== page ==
The process of forced-air cooling is the first procedure for storing horticultural products, and among those is the Cold Chain. This process is usually carried out in tunnels coupled with exhaust fans inside the cooling chamber, and allows the decrease in temperature of these products to the levels recommended for each produce type, cultivar and variety, thus contributing to increase its shelf life. PINTO & JORGE (2007) associated techniques of forced-air cooling with the application of the 1-methylcyclopropene and obtained firmer peaches (cultivar 'Natal)', with low levels of soluble solids, and reduced respiratory rate, compared to peaches of the control treatment, which were cooled slowly in a cold chamber, i.e., without the use of cooling techniques.

A microprocessor machine with human-machine interface (HMI) was developed by TERUEL et al. (2008), aiming to open loop control of systems with forced air cooling of vegetables, with the function of providing variable airflow rates according to the amount of produce to cool, in order to keep within the range of the recommended values to ensure an appropriate cost-benefit. The development of this equipment was based on the fact that the existing cooling systems currently operate in accordance with the airflow pre-determined in the project depending on the amount of product to cool.

In recent years there has been a growing interest in the control of cooling processes applied to the area of manufacturing microchips. XING et al. (2008) studied the advanced control method called Smith - Fuzzy - Expert - PID (proportional - integral - derivative) and its application in processes of air cooling to test environments and microchips simulations; aiming at control strategies to increase the adaptability of the control system, its robustness, contiguously to the security process. The experimental results suggested its suitability to the requirements of the system, and that it is of easy implementation.

An intelligent temperature control of environments for systems of heating, ventilation and air conditioning was developed by SOYGUDER et al. (2009), with variable airflow. The models and correlations between the airflow and temperature of the system were obtained in Simulink (computational tool for mathematical simulation executable under the platform MATLAB R2009a®) with PID-fuzzy controller compared with the application of PD (proportional - derivative controllers) and PI (proportional - integral). The results showed a better system response in terms of error, stability and resolution when using PID-fuzzy.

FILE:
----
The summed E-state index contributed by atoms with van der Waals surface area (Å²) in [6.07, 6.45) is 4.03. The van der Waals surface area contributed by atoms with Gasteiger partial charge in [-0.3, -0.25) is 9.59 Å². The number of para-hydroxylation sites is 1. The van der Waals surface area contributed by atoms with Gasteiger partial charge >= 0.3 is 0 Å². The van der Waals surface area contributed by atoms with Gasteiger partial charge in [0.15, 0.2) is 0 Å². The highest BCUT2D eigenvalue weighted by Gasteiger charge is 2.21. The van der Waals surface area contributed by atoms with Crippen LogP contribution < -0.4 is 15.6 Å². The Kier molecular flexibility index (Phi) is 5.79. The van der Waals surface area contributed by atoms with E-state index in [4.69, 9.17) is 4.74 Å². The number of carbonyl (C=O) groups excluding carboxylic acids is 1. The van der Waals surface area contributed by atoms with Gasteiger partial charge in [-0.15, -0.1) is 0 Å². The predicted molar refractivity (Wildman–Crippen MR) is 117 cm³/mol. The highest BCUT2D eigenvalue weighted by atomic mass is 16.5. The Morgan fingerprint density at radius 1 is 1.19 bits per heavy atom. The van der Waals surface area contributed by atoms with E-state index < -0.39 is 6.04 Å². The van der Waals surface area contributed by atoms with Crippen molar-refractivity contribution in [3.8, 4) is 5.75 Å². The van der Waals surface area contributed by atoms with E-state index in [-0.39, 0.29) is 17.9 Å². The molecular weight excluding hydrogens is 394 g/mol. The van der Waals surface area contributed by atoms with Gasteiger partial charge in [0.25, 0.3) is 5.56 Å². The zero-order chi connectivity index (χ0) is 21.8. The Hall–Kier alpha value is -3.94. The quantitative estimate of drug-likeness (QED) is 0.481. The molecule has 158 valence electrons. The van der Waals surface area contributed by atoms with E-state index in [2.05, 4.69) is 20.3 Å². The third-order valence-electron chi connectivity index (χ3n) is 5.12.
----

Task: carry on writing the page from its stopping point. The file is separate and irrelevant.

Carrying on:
Algorithms applied to the cooling system to control the evaporator fan and condenser in order to improve the system performance and lower power consumption were presented by YEH et al. (2009). The results indicated an improvement in the system response, both transient and steady state, modulating the speed of a single fan, and keeping the other with constant rotation.

This study aimed at evaluating the performance of a classic controller in relation to power consumption of produce cooling process, by using the method of controller tuning called IMC (Internal Model Control). The implementation of this controller aimed at improving the relationship between the electricity consumption of the forced-air cooling system and the produce cooling time.

 

MATERIAL AND METHODS

The physical system studied was composed of a cold room with 34.4 m3, a cooling system with forced air (through a centrifugal extractor) and a cooling vapor compression system (R-22).

Description of the cooling system with forced air

The cooling system with forced air consisted of a exhaust fan (brand Artcom, model EC4-TAR), with flow of 2,900 m3 h-1, rated speed of 3,485 rpm, 60 Hz frequency, 3.73 kW (5 HP) power, 220 V voltage, 12.9 A current, 0.88 cos Φ, and 32 kg weight. This exhaust fan worked by sucking air from the chamber to the cooling tunnel, and backing it to the ejecting chamber by a side exit.

The cooling system is comprised of two independent parts: the cooling tunnel and the base. The cooling tunnel measured 80 cm (length) x 66 cm (width) x 32 cm (height), with 28 cm in length and width of 33 cm at the end of the tunnel, and the base of the tunnel was 60 cm elevated from the floor of the chamber by a bracket. The exhaust fan/electric motor set, likewise, had a mobile support.